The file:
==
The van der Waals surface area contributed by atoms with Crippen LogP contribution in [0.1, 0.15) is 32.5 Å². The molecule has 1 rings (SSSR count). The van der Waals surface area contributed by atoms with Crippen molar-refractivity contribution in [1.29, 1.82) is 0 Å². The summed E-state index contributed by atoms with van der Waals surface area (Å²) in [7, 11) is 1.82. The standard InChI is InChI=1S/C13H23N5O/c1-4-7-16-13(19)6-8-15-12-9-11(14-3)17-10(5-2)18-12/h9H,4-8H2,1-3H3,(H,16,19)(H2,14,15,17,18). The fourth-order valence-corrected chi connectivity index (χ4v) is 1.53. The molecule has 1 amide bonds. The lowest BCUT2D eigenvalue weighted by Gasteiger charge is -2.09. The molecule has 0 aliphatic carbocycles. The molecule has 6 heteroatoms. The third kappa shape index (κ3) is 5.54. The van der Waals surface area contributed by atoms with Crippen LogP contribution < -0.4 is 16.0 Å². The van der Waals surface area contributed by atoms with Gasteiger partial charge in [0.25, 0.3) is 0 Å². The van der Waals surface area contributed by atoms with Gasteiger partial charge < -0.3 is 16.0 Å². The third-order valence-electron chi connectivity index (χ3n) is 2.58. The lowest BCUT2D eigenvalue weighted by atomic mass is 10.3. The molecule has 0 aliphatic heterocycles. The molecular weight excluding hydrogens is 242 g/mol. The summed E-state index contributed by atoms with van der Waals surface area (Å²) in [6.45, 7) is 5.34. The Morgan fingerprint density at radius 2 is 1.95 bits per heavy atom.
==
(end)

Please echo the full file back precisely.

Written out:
The van der Waals surface area contributed by atoms with Crippen LogP contribution in [0.1, 0.15) is 32.5 Å². The molecule has 1 rings (SSSR count). The van der Waals surface area contributed by atoms with Crippen molar-refractivity contribution in [1.29, 1.82) is 0 Å². The summed E-state index contributed by atoms with van der Waals surface area (Å²) in [7, 11) is 1.82. The standard InChI is InChI=1S/C13H23N5O/c1-4-7-16-13(19)6-8-15-12-9-11(14-3)17-10(5-2)18-12/h9H,4-8H2,1-3H3,(H,16,19)(H2,14,15,17,18). The fourth-order valence-corrected chi connectivity index (χ4v) is 1.53. The molecule has 1 amide bonds. The lowest BCUT2D eigenvalue weighted by Gasteiger charge is -2.09. The molecule has 0 aliphatic carbocycles. The molecule has 6 heteroatoms. The third kappa shape index (κ3) is 5.54. The van der Waals surface area contributed by atoms with Crippen LogP contribution < -0.4 is 16.0 Å². The van der Waals surface area contributed by atoms with Gasteiger partial charge in [0.25, 0.3) is 0 Å². The van der Waals surface area contributed by atoms with Gasteiger partial charge < -0.3 is 16.0 Å². The third-order valence-electron chi connectivity index (χ3n) is 2.58. The lowest BCUT2D eigenvalue weighted by atomic mass is 10.3. The molecule has 0 aliphatic heterocycles. The molecular weight excluding hydrogens is 242 g/mol. The summed E-state index contributed by atoms with van der Waals surface area (Å²) in [6.45, 7) is 5.34. The Morgan fingerprint density at radius 2 is 1.95 bits per heavy atom.